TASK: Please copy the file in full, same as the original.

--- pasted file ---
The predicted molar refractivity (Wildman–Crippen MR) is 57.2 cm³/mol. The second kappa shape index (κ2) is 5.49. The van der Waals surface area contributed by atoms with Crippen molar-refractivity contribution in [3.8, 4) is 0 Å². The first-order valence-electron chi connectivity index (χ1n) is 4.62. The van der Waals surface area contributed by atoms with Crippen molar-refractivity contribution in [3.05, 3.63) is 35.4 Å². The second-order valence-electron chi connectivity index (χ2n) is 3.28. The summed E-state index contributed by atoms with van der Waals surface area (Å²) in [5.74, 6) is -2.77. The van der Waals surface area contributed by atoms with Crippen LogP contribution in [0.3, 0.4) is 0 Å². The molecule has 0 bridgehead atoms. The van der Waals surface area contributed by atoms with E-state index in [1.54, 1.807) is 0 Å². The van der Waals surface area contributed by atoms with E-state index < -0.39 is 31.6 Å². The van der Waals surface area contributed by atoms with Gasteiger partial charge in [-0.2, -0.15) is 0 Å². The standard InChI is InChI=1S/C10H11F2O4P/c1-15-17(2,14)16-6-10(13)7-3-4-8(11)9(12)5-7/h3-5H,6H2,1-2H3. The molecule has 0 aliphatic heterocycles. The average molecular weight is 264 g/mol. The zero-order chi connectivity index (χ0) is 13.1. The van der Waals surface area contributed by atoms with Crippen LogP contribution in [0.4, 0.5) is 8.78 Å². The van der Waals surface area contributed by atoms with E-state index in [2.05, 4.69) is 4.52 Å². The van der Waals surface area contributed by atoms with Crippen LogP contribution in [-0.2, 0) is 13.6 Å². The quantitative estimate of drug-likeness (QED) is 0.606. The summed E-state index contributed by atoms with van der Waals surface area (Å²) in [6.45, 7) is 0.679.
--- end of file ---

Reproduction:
The predicted molar refractivity (Wildman–Crippen MR) is 57.2 cm³/mol. The second kappa shape index (κ2) is 5.49. The van der Waals surface area contributed by atoms with Crippen molar-refractivity contribution in [3.8, 4) is 0 Å². The first-order valence-electron chi connectivity index (χ1n) is 4.62. The van der Waals surface area contributed by atoms with Crippen molar-refractivity contribution in [3.05, 3.63) is 35.4 Å². The second-order valence-electron chi connectivity index (χ2n) is 3.28. The summed E-state index contributed by atoms with van der Waals surface area (Å²) in [5.74, 6) is -2.77. The van der Waals surface area contributed by atoms with Crippen LogP contribution in [0.3, 0.4) is 0 Å². The molecule has 0 bridgehead atoms. The van der Waals surface area contributed by atoms with E-state index in [1.54, 1.807) is 0 Å². The van der Waals surface area contributed by atoms with E-state index < -0.39 is 31.6 Å². The van der Waals surface area contributed by atoms with Gasteiger partial charge in [-0.2, -0.15) is 0 Å². The standard InChI is InChI=1S/C10H11F2O4P/c1-15-17(2,14)16-6-10(13)7-3-4-8(11)9(12)5-7/h3-5H,6H2,1-2H3. The molecule has 0 aliphatic heterocycles. The average molecular weight is 264 g/mol. The zero-order chi connectivity index (χ0) is 13.1. The van der Waals surface area contributed by atoms with Crippen LogP contribution in [0.4, 0.5) is 8.78 Å². The van der Waals surface area contributed by atoms with E-state index in [2.05, 4.69) is 4.52 Å². The van der Waals surface area contributed by atoms with Crippen LogP contribution in [-0.2, 0) is 13.6 Å². The quantitative estimate of drug-likeness (QED) is 0.606. The summed E-state index contributed by atoms with van der Waals surface area (Å²) in [6.45, 7) is 0.679.